Blinkx Adds Behavioral Targeting To Video Site

The video search engine blinkx introduced behavioral targeting services Tuesday supported by AdHoc, the company's contextual video advertising platform.

The updated version of AdHoc targets the ads to the person watching the video. Ads serve up based on information collected in browser cookies and ad tags embedded in Web pages on the site and in the videos. Speech recognition and visual analysis technology pull out information from the videos prior to the piece being added to the pool of content.

AdHoc tracks individual browsers and the consumption of video content on the blinkx site. As long as the site visitor doesn't delete the cookie, the targeting information remains available for up to two months. Information to create a customer profile comes from activity on the blinkx site.

The technology tracks consumption patterns, building awareness of a consumer's interests, which in turn enable advertisers to match ads with an online video audience based on behavior. "We don't buy data from anyone else," says Suranga Chandratillake, CEO of blinkx. "And we're not following browsers from Web site to Web site."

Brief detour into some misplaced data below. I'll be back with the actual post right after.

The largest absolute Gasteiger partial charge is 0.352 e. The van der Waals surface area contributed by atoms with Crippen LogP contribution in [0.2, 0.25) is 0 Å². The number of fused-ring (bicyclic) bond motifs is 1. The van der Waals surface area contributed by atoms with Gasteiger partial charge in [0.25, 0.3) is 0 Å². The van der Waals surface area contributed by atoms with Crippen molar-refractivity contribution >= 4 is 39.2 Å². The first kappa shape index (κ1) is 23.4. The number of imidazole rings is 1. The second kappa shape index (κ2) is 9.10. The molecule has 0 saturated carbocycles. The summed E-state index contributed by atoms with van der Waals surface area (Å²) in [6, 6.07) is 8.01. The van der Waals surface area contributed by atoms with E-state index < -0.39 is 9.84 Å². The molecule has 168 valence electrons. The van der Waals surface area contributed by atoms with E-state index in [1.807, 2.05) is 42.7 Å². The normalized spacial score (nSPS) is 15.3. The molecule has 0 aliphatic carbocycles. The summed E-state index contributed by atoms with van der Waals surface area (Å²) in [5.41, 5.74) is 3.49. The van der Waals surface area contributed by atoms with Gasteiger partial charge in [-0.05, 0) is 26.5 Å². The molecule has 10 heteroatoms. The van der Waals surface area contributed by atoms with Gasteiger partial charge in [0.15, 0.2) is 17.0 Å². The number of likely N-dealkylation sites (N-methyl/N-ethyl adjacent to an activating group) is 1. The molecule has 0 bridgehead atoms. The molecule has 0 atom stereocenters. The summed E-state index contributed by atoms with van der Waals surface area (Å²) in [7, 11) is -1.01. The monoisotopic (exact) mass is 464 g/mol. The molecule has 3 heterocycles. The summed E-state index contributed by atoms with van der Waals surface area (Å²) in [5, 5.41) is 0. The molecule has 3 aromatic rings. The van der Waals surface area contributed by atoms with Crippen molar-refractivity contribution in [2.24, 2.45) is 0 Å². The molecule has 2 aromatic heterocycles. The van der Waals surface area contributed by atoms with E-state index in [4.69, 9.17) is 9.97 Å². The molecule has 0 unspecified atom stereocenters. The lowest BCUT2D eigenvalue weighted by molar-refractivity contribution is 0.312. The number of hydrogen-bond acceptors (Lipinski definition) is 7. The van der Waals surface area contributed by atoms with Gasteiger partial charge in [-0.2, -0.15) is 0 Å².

During the past three years, blinkx's speech recognition and visual analysis technology has supported 800 campaigns for more than 585 brands, such as Coca-Cola, Shell and Microsoft.

Chandratillake says some companies have run trials measuring click-through rates, but the CTRs on videos typically have more to do with attractive creative than anything else. The company also measures success through surveys, boasting 300% better engagement rates. Blinkx, which charges per impression, has one customer, Scion, testing the service.

The next challenge for blinkx is transitioning the technology from the PC to the TV. Chandratillake says between 1% and 2% access blinkx content through a video game console or TV. Although it's a minute amount today, those numbers didn't even appear two years ago, so it's time to thinking about what the site and user interface should look like, and how to track the information.

The format is so different, Chandratillake says, that it has become a concern that needs to be addressed. Until recently set-top boxes couldn't support Flash. And what can you do with a remote control verses mouse and keyword, he asks.

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